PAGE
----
New metasurfaces look bright in one direction, while dark in the opposite direction

New metasurfaces look bright in one direction, while dark in the opposite direction
Credit: Aalto University

Researchers at Aalto University have developed metasurfaces with extreme angle-asymmetric response. The surface reflections depend on the angle at which light hits it.

When we look at a mirror from an angle, we see a reversed image. This is because the scattering light of the object is reflected by the mirror and then perceived by observers' eyes. This process, known as specular reflection, is angle-symmetric. Conventional mirrors always have symmetric responses for light coming from both sides of the mirror. Recently, researchers at Aalto University have successfully broken the angle-symmetric response of a using the concept of gradient metasurfaces. The artificially synthesized surfaces can be designed to look bright in one direction, while dark for the observer in the opposite direction.

Metasurfaces are planar artificial materials composed of periodic arranged meta-atoms at subwavelength scale. Meta-atoms are made of traditional materials, but if they are placed in a repeating pattern, the array can show many unusual effects not realized by . In their article, "Extreme Asymmetry in Metasurfaces via Evanescent Fields Engineering:Angular-Asymmetric Absorption," published in Physical Review Letters, the team from Aalto used gradient metasurfaces to engineer the contrast ratio of brightness for waves coming from two oppositely tilted angles.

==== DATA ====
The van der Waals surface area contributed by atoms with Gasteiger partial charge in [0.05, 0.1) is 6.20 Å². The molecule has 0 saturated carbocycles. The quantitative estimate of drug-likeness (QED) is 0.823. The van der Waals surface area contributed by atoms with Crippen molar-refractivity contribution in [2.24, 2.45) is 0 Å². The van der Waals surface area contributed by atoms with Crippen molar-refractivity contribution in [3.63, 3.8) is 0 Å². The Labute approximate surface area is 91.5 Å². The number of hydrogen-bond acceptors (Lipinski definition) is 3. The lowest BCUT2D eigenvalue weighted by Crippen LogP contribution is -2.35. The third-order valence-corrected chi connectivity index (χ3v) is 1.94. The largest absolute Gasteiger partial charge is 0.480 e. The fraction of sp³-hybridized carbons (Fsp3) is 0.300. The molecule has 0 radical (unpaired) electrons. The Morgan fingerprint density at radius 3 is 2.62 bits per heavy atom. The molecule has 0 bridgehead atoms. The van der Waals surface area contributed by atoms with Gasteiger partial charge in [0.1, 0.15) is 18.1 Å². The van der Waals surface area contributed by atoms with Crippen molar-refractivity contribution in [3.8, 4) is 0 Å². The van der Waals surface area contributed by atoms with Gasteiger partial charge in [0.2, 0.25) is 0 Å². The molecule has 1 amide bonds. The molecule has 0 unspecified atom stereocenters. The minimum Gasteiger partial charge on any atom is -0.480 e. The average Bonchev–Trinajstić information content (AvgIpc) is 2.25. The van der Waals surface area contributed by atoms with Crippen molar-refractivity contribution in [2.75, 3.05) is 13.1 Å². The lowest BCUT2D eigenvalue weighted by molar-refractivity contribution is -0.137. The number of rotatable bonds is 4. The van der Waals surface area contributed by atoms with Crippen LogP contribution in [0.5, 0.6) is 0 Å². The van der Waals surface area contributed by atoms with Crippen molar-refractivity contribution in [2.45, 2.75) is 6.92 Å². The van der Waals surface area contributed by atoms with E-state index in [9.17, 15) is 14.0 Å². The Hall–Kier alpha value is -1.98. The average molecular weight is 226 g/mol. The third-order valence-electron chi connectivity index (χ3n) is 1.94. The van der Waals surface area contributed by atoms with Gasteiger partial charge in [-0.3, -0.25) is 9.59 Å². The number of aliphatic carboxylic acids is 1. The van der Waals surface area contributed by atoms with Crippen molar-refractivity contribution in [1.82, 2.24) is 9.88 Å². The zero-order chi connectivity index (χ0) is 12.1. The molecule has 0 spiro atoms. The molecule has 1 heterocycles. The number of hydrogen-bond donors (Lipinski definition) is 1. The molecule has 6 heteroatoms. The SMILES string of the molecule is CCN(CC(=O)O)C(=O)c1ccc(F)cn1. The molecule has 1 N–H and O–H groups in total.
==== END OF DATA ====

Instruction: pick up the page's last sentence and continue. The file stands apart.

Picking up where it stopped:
"Our findings provide the first demonstration that a can realize extreme optical asymmetry in angle spectrum. This is an important milestone in both physics and engineering communities," says Xuchen Wang, who is currently a third-year doctoral student in Aalto University. Xuchen studies electromagnetic metasurfaces under the supervision of Prof. Sergei Tretyakov.

What do we see in a mirror?
The team from Aalto use gradient metasurfaces to engineer the contrast ratio of brightness for waves coming from two oppositely tilted angles. Credit: Xuchen Wang/Aalto University

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More information: Xuchen Wang et al. Extreme Asymmetry in Metasurfaces via Evanescent Fields Engineering: Angular-Asymmetric Absorption, Physical Review Letters (2018). DOI: 10.1103/PhysRevLett.121.256802
Journal information: Physical Review Letters

Provided by Aalto University
Citation: New metasurfaces look bright in one direction, while dark in the opposite direction (2018, December 21) retrieved 24 August 2019 from https://phys.org/news/2018-12-metasurfaces-bright-dark.html
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